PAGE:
Mega Man 6
Wait, what? You mean to tell me that Mr. X, the guy running a tournament for fighting robots, who looks a lot like the evil Dr. Wily… is a bad guy? Now hold on, he was actually Dr. Wily the whole time, just in a cape and sunglasses? Are you kidding me? Who in a million years could have seen that coming? Certainly not Mega Man, there’s no way he could have figured that out.
Silent Hill 2
The throughline in the Silent Hill games is, to whittle it down, supernatural moral judgement. Horrible things happen to people in these games, but it’s usually revealed as some sort of punishment for a heinous act. This really started in Silent Hill 2 . The story is about a man who recieved a mysterious message from his dead wife, leading him to, of course, Silent Hill. After surviving the horrors within, the player eventually discovers that the man killed his wife himself, smothering her with a pillow before she succumbed to a terminal illness. Yikes.
The next three are doozies, and it’s hard to decide which one is more prepostorous than the other. So really, consider each one tying for the number one spot. So, let’s talk about Bionic Commando . It is a bizarre, modern (at the time) reimagining of a game about a dude who fought Hitler with n extendable robot claw arm. Obviously, the solution here is to make it as gritty and serious as possible. The plot twist… well, Spencer’s robot arm is also his wife. Yeah. There’s no way to explain it to make it sound like a reasonable thing a person would come up with, so I’ll just leave the details up to ya’ll’s imaginations.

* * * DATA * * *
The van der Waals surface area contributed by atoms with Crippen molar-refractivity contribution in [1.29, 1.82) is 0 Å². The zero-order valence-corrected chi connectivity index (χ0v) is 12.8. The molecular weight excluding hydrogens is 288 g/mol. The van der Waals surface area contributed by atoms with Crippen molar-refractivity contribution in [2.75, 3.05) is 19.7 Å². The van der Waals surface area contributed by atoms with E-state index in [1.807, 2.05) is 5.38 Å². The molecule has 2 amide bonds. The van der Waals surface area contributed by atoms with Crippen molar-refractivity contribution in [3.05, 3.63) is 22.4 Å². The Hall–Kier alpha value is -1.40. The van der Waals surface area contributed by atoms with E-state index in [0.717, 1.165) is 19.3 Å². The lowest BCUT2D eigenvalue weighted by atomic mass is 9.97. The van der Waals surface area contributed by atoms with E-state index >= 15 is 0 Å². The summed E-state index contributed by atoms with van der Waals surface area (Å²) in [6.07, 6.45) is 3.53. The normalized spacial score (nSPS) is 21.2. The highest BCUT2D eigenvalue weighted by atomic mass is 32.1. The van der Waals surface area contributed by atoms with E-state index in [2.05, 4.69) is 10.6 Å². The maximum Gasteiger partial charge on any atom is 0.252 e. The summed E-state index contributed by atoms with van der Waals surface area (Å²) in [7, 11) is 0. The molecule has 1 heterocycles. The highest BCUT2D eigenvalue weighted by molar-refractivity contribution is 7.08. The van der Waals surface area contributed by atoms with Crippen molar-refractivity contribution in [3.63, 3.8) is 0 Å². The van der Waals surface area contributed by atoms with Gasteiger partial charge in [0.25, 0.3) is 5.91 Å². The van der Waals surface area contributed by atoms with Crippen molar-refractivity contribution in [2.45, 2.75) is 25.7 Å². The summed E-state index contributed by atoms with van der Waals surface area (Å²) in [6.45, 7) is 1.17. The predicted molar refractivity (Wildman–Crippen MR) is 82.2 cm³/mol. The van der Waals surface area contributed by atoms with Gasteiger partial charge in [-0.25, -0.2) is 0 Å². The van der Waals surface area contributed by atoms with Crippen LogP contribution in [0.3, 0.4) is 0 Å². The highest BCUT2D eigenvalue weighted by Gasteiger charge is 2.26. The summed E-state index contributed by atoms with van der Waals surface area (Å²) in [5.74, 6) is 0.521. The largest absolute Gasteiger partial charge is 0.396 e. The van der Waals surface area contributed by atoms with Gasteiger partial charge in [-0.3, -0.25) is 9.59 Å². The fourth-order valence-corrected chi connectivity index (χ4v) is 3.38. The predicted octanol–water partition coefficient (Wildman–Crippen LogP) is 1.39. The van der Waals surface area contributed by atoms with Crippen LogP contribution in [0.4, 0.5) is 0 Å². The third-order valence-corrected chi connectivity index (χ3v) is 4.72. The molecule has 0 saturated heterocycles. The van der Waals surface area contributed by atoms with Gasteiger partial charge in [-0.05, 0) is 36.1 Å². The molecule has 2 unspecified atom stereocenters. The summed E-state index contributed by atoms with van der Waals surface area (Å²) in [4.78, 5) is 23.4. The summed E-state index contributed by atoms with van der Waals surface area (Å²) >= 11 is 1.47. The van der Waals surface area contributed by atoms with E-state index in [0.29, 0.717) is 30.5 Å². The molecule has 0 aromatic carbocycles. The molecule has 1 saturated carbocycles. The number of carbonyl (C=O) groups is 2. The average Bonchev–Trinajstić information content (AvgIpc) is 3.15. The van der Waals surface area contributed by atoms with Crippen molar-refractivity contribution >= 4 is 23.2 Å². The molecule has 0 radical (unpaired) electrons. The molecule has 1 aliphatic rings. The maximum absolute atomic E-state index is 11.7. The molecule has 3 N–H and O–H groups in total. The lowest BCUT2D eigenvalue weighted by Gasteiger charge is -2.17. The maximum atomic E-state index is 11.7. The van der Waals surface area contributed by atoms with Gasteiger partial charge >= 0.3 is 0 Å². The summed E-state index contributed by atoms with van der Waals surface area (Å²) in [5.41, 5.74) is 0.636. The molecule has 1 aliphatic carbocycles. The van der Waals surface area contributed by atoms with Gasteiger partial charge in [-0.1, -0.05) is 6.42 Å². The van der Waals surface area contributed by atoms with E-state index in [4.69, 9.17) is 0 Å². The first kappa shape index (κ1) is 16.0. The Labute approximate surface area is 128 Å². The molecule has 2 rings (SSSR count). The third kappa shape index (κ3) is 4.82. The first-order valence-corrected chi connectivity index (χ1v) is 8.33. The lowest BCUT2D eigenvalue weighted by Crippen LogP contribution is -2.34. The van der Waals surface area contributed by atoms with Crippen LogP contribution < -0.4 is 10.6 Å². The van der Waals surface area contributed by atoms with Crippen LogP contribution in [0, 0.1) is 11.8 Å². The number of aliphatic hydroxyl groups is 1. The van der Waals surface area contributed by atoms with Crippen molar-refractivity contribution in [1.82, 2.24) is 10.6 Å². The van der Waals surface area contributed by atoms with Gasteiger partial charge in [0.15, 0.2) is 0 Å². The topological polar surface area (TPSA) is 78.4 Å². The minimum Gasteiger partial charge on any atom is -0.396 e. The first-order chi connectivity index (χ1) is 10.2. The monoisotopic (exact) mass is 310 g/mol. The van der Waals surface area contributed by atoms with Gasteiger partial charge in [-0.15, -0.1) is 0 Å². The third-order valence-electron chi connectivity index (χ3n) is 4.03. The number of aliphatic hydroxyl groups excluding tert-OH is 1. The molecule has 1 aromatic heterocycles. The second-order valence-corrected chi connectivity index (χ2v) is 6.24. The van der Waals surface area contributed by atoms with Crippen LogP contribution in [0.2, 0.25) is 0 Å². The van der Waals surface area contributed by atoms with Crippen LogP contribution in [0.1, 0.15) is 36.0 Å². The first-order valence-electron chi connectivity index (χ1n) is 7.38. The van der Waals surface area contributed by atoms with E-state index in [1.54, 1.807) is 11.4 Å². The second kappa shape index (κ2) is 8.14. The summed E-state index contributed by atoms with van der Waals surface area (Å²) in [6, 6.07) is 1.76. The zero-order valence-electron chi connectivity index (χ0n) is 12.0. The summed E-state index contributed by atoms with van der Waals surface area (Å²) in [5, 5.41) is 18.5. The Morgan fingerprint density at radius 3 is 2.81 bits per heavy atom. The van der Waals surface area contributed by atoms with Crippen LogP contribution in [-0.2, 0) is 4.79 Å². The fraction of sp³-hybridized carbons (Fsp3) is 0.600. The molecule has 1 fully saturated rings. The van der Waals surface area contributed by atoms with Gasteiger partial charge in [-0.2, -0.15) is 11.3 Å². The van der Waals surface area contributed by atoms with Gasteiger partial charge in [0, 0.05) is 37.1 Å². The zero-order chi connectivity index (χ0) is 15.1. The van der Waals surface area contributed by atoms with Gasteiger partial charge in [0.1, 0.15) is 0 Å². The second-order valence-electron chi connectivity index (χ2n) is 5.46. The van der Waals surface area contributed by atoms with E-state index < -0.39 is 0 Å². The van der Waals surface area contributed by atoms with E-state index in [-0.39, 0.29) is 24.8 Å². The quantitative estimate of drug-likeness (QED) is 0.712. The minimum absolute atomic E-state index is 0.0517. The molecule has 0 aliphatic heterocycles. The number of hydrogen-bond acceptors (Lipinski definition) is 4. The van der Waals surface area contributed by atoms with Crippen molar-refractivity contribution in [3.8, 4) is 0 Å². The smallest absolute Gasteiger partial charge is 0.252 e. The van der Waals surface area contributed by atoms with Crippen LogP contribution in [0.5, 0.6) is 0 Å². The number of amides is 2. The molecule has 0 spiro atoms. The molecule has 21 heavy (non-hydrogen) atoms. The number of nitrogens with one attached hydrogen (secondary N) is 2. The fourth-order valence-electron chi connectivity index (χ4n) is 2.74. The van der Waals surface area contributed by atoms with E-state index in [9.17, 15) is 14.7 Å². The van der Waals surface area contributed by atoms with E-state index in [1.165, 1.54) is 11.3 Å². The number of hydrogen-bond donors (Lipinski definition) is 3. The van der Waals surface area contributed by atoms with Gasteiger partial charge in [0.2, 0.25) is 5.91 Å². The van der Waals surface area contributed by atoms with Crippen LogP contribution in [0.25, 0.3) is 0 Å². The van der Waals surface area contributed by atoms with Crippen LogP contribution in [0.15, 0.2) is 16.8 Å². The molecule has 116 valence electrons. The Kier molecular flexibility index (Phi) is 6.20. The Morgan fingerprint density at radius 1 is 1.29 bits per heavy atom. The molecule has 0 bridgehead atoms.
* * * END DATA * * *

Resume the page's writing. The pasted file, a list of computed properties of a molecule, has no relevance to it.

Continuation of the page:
Star Ocean: Till the End of Time
This one is usually at the top of lists like these, so know that the entry after this holds a special place in my heart. So here’s the deal with Star Ocean: Till the End of Time . Generally, the series is about space travel gone wrong, with the main characters generally crash-landing or otherwise ending up on undeveloped planets and getting wound up in the local politics and drama. The same is true of this game (third in the series) to a point. Then the game decides “you know what, screw it” and goes into nonsense bonkers territory. It declared the entire world of the game to be an intergalactic MMO, with the player characters essentially being NPCs with AI advanced enough for free thought. It serves very little purpose other than to confuse the player and make everything feel like it doesn’t matter. Welp.
Final Fantasy VIII
Final Fantasy VIII is one of the more divisive games in the series. It bucks a lot of trends and introduces odd systems that never stuck around for later entries. It largely stayed afloat on its oddly compelling love story and the comradery developed over time between all the party members. But one moment stands out as once of the dopiest, cheesiest, cringiest plot twists of all time. When investigating the past of the antagonistic sorceress Edea, the group ends up at an old orphanage. This is where they discover that not only were the GFs (summons) messing with everyone’s brains, but also that all of them, yes, every single main character, all happened to grow up together at this orphanage run by Edea and Cid, headmaster of a military academy. And then they all forgot. And it never really comes up again in meaningful fashion. What? Sometimes I wonder what goes on at Square Enix.